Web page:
Yes, yes! My heart is moving in this direction. I don’t know when I will unplug or for how long. For now, I need to remain plugged in because I have a daughter and her family moving to our area, then I will continue to remain plugged in as she nears her due date. For now, I’m trying to limit my facebook time as it’s my biggest distraction. Facebook as been a necessary connection for me as I have moved so much and needed a place of connection. As I have lived in one place for five years now, I am feeling the need to connect in this way less.

    I know that you will enjoy your time unplugged, and I look forward to reading about it.

    • drkellyflanagan

      Carrie, I have family in Germany and after my week away from technology, I have new appreciate for the wonders of Facebook and FaceTime, amongst other things. Technology is a double-edged sword, but one of the edges is fantastic!

  • Katie S.

    Enjoy! I really think that you will.
    I am 30 years old, but have never joined facebook and never plan to. Unfortunately, I have to sit in front of a computer all day at work but I am working on a degree to change that, so hopefully in the future I will be spending my working hours helping people face to face instead. I rarely get on the computer when at home and will go days without even checking my email. My husband and I share a cell phone and he carries it with him 90% of the time. I only like to have it when I’m travelling or when we are travelling together. I love living as unplugged as I can!
    Merry Christmas and Happy New Year! Looking forward to reading about your experience.

    • drkellyflanagan

      Katie, best of luck in your studies, and happy new year!

  • Leanne Lemire

    20 years ago, I spent a lot of time with the pets on our family farm, I went to bed at night sneeking the cat through my bedroom window and falling asleep with her purring ontop of me instead of collapsing on my pillow when my eyes cant stand to read another facebook update. I would wake up in the morning to feed the horse enjoying the sight of the snowflakes sparkling by the moonlight and the crunch of snow and a soft whiny from a hungry animal ready for breakfast rather than candy crush. When I was sad I loved to spend time with the dog, he understood, I would sit on the porch and he would put his paw up on my knee as if to show his support, I would hug him and cry in his fur and sometimes tell him what I was angry or sad about. I explored all the time, my goal was always to find an oasis or wonderland spot in the woods were I would then sit for a long time to enjoy the beauty of it, instead of loose myself in google for two hours. I woke up in the mornings and when I was disciplined enouph I would go for a run or read my bible, I figured these activities would make me better somehow and I think they did. We had a computer but the modem was to loud to use if anyone was sleeping, it was unavailable if someone else was using the phone and it took way to long to bother unless it was important like a homework assignment that had to be typed. I spent a whole lot of time being creative, drawing, doing art projects or putting random baking ingredients together in hopes of creating the next best recipe, those always failed. I played a lot of solitare with real cards, uno and go fish, our monoply and checkers boards were stained and battered from constant use. Our best evenings were spent lauphing our heads off around the kitchen table after dinner or sprawled on the couches in the living room chatting about our days. I had the best child hood ever, I was free to be myself and wild and happy and healthy. I could benefit by going back to my roots, I want that life for my kids, it hardly seems possible now days. We need to move to a farm I guess.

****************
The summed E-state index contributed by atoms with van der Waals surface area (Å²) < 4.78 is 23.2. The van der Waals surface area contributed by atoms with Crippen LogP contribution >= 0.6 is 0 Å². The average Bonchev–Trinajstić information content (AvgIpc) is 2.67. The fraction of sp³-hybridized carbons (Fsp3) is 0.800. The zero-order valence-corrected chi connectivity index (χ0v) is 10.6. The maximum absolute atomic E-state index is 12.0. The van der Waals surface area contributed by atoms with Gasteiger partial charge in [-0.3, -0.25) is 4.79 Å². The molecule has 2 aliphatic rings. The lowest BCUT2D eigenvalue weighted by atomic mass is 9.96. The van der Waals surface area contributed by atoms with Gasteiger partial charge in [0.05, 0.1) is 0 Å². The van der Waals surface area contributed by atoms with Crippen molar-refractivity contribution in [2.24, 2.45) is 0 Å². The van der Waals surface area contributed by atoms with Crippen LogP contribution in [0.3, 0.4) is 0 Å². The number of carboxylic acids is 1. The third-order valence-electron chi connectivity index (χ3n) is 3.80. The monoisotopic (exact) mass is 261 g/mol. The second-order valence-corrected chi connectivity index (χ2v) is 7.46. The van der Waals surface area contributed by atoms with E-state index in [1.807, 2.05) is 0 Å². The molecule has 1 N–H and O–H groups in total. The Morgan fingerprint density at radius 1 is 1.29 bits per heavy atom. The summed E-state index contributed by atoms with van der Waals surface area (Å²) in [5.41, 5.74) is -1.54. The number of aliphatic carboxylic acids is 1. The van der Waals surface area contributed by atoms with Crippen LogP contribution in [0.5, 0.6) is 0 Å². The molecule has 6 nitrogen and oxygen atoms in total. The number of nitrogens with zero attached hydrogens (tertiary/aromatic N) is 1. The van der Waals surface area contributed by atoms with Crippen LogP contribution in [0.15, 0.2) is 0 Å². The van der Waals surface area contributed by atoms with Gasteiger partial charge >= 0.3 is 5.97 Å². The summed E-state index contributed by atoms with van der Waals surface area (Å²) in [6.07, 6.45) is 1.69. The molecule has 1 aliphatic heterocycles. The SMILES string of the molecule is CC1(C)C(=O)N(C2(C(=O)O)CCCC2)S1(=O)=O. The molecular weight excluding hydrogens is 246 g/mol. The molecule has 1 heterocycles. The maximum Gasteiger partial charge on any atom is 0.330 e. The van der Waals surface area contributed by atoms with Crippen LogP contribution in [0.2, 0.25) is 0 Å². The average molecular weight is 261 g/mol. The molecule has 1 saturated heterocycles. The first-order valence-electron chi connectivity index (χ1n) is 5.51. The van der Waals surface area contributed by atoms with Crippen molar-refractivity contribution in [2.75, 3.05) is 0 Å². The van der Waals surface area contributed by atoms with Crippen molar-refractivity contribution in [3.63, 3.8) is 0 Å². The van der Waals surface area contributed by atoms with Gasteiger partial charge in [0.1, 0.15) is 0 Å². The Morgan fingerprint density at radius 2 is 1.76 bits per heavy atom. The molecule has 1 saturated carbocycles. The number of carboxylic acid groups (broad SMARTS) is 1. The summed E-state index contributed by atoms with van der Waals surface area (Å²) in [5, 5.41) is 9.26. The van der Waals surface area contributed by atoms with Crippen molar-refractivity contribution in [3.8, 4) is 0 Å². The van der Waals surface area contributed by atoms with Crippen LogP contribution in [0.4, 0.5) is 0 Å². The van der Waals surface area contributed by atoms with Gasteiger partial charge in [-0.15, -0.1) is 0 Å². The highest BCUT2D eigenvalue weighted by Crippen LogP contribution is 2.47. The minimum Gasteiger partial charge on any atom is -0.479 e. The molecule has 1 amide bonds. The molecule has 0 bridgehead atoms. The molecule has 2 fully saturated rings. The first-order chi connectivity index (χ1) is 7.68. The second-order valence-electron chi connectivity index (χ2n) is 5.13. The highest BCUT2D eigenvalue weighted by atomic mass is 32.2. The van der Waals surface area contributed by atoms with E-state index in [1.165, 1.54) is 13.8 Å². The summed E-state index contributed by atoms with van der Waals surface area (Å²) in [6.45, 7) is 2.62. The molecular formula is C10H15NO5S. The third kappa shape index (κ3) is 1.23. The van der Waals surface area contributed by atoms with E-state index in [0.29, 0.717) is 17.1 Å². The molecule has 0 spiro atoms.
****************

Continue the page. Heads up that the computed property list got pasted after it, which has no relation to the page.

• drkellyflanagan

      Leanne, this was lovely. My wife and I both grew up in rural areas. Several years ago we visited one for an extended stay and returned to the suburbs vowing to “live rural” in the midst of the commotion. It’s a struggle at times, but well worth it!

  • Clare

    I just returned from a family trip to NZ during which we travelled around and had limited access to wifi etc. I agree: every once in a while its good to disconnect.

    • drkellyflanagan

      Welcome home, Clare, and I’m glad you enjoyed your forced “disconnection!”

  • drkellyflanagan

    Hi all, I’m back and looking forward to sharing some of the experience with you in this Wednesday’s blog post! For now, I’ll reply to some of the comments below. Excited to reconnect and head into this new year with all of you!

  • Pingback: mortgagecrow()